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Look, it’s certainly very possible to spend an enjoyable evening playing Little Hope. But you have to calibrate your expectations towards B-movie, janky schlock-fest. If you go in wanting to have a spooky time that actually freaks your nut, I fear you’ll be disappointed.
While I may not identify with any of my guerrillas and their grab-bag backstories, nor feel any sense of real investment in the fate of DedSec as a whole, I’m still attached to this strange band of possessed berserkers. We’ve had a good time together, in this nonsense dystopian playground.
In the end, I do think it is too “hurt me plenty” for me, only just. The sensation of being slapped right back to the start every time and having to repeat the opening level is as likely to produce a frustrated sigh as it is to inspire a “one more go” mentality. In this case, new minibosses have started to appear to offer some variety. But I’m probably bowing out, at least for the time being. That’s okay. I can appreciate the knuckle-cracking attitude of improvement-by-death while also being ready to lay down my demon razor and die no more. You win this one, ScourgeBringer.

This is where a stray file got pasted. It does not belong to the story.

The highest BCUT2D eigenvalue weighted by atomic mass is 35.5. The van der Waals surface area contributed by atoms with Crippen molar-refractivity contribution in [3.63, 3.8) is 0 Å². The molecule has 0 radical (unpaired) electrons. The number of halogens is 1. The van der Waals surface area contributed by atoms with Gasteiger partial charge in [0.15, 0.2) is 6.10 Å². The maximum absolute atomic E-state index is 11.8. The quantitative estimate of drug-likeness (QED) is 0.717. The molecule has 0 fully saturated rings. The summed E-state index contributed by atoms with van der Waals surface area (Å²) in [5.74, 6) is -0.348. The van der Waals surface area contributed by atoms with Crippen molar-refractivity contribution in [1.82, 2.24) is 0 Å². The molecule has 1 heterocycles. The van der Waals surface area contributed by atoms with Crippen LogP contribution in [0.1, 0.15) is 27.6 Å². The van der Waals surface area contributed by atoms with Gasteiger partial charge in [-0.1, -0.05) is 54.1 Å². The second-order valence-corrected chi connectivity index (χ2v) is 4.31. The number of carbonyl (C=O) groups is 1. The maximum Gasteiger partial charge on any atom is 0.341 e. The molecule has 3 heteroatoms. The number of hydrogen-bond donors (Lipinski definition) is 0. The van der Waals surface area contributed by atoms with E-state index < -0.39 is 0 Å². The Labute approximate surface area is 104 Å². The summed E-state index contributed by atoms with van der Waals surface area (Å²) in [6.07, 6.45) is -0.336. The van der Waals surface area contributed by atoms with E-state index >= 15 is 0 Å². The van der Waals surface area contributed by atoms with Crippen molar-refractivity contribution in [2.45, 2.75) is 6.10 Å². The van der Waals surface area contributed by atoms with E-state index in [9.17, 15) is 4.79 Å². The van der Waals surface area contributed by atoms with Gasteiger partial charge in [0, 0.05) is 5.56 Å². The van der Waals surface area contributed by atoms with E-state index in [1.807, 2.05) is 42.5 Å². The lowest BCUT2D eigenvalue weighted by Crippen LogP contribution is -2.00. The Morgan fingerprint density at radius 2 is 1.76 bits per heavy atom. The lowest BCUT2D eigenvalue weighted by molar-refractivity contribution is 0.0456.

The game is also, yes, small in stature, it is one-note, it can be enjoyed in one sitting until you reach the crest of conditioning and competence, if not completion. It is single-minded to the point of being playable with precisely one digit. You might play it for a single day, as I did, have a wonderful time covering yourself with blood, and be satisfied to never touch it again. But if these are flaws they are also proof of focus and refinement. Disc Room might be readily slept on, but if you are the kind of tough game obsessive, a connoisseur of arcade death, or a bullet hellion who cannot resist the call to mastery, these rooms should be approached wakeful and willing and ready to die.